“A person who never made a mistake never tried anything new.”
– Albert Einstein
So you wanna sell your practice?
There are 2 important questions to ask. The first is whether or not the value of your practice is at its peak. This is gut feel, and largely determined by your energy levels as the key driver.
The second question (speaking of energy levels) is if you feel ready to move on. That’s not necessarily retirement. It may be that you’ve built up enough value to finance the next big step in your professional life.
How to Minimize Taxes:
Avoid the kneejerk “I should sell next year.” Starting 2-5 years out will have the best tax benefits. Here’s how:
- – You’ll have the time to consider whether to transfer the practice that you own personally into a professional corporation (your accountant can set one up)
- – You’ll have ample time to organize the assets and liabilities of your business to better present to a future buyer
- – You can consider whether you sell the assets of the practice/business (including goodwill) or the shares of the corporation. Selling your shares will ultimately help you tap into your lifetime capital gains exemption.
You’ll need to own the shares for at least 2 years before selling to get the exemption, plus time to set up the corporation and get the ball rolling. Not being in a hurry is your best bet tax-wise. The wait can help lead to great results from a tax perspective.
Consider that any gain on your personal income tax return (in the highest tax bracket in Alberta) will cost you 24% in taxes where a gain using your capital gains exemption will, in most cases, be tax-free.
Purifying your Practice:
No, it doesn’t involve any ancient rituals. To claim the capital gains exemption, and save a boat-load of tax, your shares must meet these criteria:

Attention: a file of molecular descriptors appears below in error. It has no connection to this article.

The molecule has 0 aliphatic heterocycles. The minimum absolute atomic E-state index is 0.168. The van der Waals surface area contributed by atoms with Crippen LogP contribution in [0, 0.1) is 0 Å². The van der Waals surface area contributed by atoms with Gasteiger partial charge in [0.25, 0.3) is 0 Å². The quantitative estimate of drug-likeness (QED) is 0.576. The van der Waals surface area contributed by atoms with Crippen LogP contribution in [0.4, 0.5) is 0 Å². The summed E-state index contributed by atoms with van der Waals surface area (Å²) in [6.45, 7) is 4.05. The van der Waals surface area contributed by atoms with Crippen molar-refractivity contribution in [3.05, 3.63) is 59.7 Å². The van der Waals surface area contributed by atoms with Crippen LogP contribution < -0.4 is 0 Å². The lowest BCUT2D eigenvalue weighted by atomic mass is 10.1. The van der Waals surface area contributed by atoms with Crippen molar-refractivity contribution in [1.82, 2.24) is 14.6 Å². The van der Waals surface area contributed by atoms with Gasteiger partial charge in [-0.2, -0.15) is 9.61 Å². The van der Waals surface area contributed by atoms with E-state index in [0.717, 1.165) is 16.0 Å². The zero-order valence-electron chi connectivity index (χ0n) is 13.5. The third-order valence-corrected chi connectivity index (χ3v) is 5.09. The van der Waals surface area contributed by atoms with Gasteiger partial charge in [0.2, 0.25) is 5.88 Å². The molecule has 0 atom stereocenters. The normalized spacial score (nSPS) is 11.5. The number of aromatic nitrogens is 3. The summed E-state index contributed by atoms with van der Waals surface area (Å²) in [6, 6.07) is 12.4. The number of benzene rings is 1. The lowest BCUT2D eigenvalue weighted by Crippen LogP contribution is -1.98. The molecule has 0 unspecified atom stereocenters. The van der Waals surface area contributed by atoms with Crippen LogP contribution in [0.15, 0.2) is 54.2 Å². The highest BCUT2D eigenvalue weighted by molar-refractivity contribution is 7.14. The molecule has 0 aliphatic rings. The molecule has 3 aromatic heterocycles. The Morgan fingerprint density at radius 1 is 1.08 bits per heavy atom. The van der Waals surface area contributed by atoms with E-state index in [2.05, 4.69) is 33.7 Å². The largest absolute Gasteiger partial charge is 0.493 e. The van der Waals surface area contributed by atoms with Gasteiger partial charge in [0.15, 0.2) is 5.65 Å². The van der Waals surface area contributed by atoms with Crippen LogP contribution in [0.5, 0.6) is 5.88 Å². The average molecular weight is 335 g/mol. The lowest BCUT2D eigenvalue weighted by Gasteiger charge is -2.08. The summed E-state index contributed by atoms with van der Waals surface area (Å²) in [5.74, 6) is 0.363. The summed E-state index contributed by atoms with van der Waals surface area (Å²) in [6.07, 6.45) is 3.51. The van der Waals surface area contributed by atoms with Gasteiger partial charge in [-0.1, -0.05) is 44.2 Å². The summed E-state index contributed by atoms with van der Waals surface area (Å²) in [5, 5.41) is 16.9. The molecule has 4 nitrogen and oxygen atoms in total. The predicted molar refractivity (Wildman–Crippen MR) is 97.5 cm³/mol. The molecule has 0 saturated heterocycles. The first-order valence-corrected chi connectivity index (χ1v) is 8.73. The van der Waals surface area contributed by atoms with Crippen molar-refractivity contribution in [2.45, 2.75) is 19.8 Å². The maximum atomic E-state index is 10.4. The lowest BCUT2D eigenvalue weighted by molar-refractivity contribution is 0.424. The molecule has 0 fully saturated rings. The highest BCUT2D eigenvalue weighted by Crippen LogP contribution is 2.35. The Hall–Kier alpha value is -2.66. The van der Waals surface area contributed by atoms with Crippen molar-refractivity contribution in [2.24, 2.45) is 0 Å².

- – Must meet the 24 month holding period test (above)
- – Must be in a small business corporation (SBC – it’s how your accountant will structure your professional corporation)
- – Must meet 90% fair value test.
“Fair value” is the purity part. If more than 10% of your cash/ investments aren’t being actively used in the company operations (ie. excess investment capital), you’ll need to purify the corporation.
Sometimes purifying is straightforward (ie. using investments to pay down business debts), but other aspects, like extracting non-business assets, will require professional advice.
What’s it Worth?:
Now that we’re proactive about taxes, let’s ask the big question: what’s it worth? Selling your practice is like selling your home, in that its worth is ultimately determined by the amount someone is willing to pay, and you run the risk of losing your shirt without professional assistance.
Valuation is both complicated and surprisingly subjective. The key factors are:
- – Ongoing financial performance of the practice/business
- – Number of patients/ clients, and overall presence in your geographical marketplace
- – Economic climate
- – Number of potential bidders (hopefully more than 1)
Don’t rely on a canned formula to derive valuation. There’s too much at stake. This is where you need a professional the most, one who will take your business seriously and treat you like a unique entity with its own unique opportunities.